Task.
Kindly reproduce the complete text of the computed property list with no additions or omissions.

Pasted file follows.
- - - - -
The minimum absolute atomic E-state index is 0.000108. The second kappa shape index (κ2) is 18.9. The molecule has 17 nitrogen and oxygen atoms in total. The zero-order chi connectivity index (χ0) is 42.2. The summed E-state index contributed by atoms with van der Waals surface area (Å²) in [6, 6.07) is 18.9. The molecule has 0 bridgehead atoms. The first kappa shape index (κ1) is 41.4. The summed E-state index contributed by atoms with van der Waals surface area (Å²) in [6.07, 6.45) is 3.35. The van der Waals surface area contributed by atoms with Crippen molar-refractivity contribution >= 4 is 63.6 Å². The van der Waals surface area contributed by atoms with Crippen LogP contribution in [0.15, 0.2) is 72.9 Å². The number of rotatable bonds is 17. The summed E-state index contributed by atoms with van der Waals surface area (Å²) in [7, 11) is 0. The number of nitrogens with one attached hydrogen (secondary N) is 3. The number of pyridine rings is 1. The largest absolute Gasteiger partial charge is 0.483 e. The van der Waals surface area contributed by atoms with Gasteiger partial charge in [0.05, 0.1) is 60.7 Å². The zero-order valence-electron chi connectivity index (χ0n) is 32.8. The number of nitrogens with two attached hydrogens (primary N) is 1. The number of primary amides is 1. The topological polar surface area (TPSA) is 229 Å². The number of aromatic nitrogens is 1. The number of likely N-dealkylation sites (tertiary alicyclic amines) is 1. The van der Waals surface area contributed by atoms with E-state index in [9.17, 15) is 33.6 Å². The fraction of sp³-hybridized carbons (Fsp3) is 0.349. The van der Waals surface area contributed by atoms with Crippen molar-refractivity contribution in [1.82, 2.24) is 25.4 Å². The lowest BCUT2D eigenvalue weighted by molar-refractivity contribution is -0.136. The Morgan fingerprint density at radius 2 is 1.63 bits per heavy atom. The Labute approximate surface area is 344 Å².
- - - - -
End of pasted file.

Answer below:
The minimum absolute atomic E-state index is 0.000108. The second kappa shape index (κ2) is 18.9. The molecule has 17 nitrogen and oxygen atoms in total. The zero-order chi connectivity index (χ0) is 42.2. The summed E-state index contributed by atoms with van der Waals surface area (Å²) in [6, 6.07) is 18.9. The molecule has 0 bridgehead atoms. The first kappa shape index (κ1) is 41.4. The summed E-state index contributed by atoms with van der Waals surface area (Å²) in [6.07, 6.45) is 3.35. The van der Waals surface area contributed by atoms with Crippen molar-refractivity contribution >= 4 is 63.6 Å². The van der Waals surface area contributed by atoms with Crippen LogP contribution in [0.15, 0.2) is 72.9 Å². The number of rotatable bonds is 17. The summed E-state index contributed by atoms with van der Waals surface area (Å²) in [7, 11) is 0. The number of nitrogens with one attached hydrogen (secondary N) is 3. The number of pyridine rings is 1. The largest absolute Gasteiger partial charge is 0.483 e. The van der Waals surface area contributed by atoms with Gasteiger partial charge in [0.05, 0.1) is 60.7 Å². The zero-order valence-electron chi connectivity index (χ0n) is 32.8. The number of nitrogens with two attached hydrogens (primary N) is 1. The number of primary amides is 1. The topological polar surface area (TPSA) is 229 Å². The number of aromatic nitrogens is 1. The number of likely N-dealkylation sites (tertiary alicyclic amines) is 1. The van der Waals surface area contributed by atoms with E-state index in [9.17, 15) is 33.6 Å². The fraction of sp³-hybridized carbons (Fsp3) is 0.349. The van der Waals surface area contributed by atoms with Crippen molar-refractivity contribution in [1.82, 2.24) is 25.4 Å². The lowest BCUT2D eigenvalue weighted by molar-refractivity contribution is -0.136. The Morgan fingerprint density at radius 2 is 1.63 bits per heavy atom. The Labute approximate surface area is 344 Å².